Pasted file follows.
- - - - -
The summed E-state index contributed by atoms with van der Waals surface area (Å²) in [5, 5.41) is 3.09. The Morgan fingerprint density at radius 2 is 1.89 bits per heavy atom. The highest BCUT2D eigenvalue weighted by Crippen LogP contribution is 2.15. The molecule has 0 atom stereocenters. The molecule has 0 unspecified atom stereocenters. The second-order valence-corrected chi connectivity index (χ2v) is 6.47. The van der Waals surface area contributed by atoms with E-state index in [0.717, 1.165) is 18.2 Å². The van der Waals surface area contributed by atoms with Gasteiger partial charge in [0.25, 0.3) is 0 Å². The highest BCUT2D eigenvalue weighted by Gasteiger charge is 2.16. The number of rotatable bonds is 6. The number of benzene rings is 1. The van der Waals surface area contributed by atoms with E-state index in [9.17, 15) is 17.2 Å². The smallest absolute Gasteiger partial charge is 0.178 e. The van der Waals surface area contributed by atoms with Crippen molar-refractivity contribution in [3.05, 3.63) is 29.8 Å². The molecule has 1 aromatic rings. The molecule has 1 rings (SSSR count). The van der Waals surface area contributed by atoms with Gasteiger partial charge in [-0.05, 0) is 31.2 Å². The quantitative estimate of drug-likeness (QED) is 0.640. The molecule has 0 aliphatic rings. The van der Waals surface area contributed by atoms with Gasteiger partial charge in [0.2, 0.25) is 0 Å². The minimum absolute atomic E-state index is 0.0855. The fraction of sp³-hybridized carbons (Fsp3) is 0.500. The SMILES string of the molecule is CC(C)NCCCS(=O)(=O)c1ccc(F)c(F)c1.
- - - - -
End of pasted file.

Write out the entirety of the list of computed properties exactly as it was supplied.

The summed E-state index contributed by atoms with van der Waals surface area (Å²) in [5, 5.41) is 3.09. The Morgan fingerprint density at radius 2 is 1.89 bits per heavy atom. The highest BCUT2D eigenvalue weighted by Crippen LogP contribution is 2.15. The molecule has 0 atom stereocenters. The molecule has 0 unspecified atom stereocenters. The second-order valence-corrected chi connectivity index (χ2v) is 6.47. The van der Waals surface area contributed by atoms with E-state index in [0.717, 1.165) is 18.2 Å². The van der Waals surface area contributed by atoms with Gasteiger partial charge in [0.25, 0.3) is 0 Å². The highest BCUT2D eigenvalue weighted by Gasteiger charge is 2.16. The number of rotatable bonds is 6. The number of benzene rings is 1. The van der Waals surface area contributed by atoms with E-state index in [9.17, 15) is 17.2 Å². The smallest absolute Gasteiger partial charge is 0.178 e. The van der Waals surface area contributed by atoms with Crippen molar-refractivity contribution in [3.05, 3.63) is 29.8 Å². The molecule has 1 aromatic rings. The molecule has 1 rings (SSSR count). The van der Waals surface area contributed by atoms with Gasteiger partial charge in [-0.05, 0) is 31.2 Å². The quantitative estimate of drug-likeness (QED) is 0.640. The molecule has 0 aliphatic rings. The van der Waals surface area contributed by atoms with Gasteiger partial charge in [0.2, 0.25) is 0 Å². The minimum absolute atomic E-state index is 0.0855. The fraction of sp³-hybridized carbons (Fsp3) is 0.500. The SMILES string of the molecule is CC(C)NCCCS(=O)(=O)c1ccc(F)c(F)c1.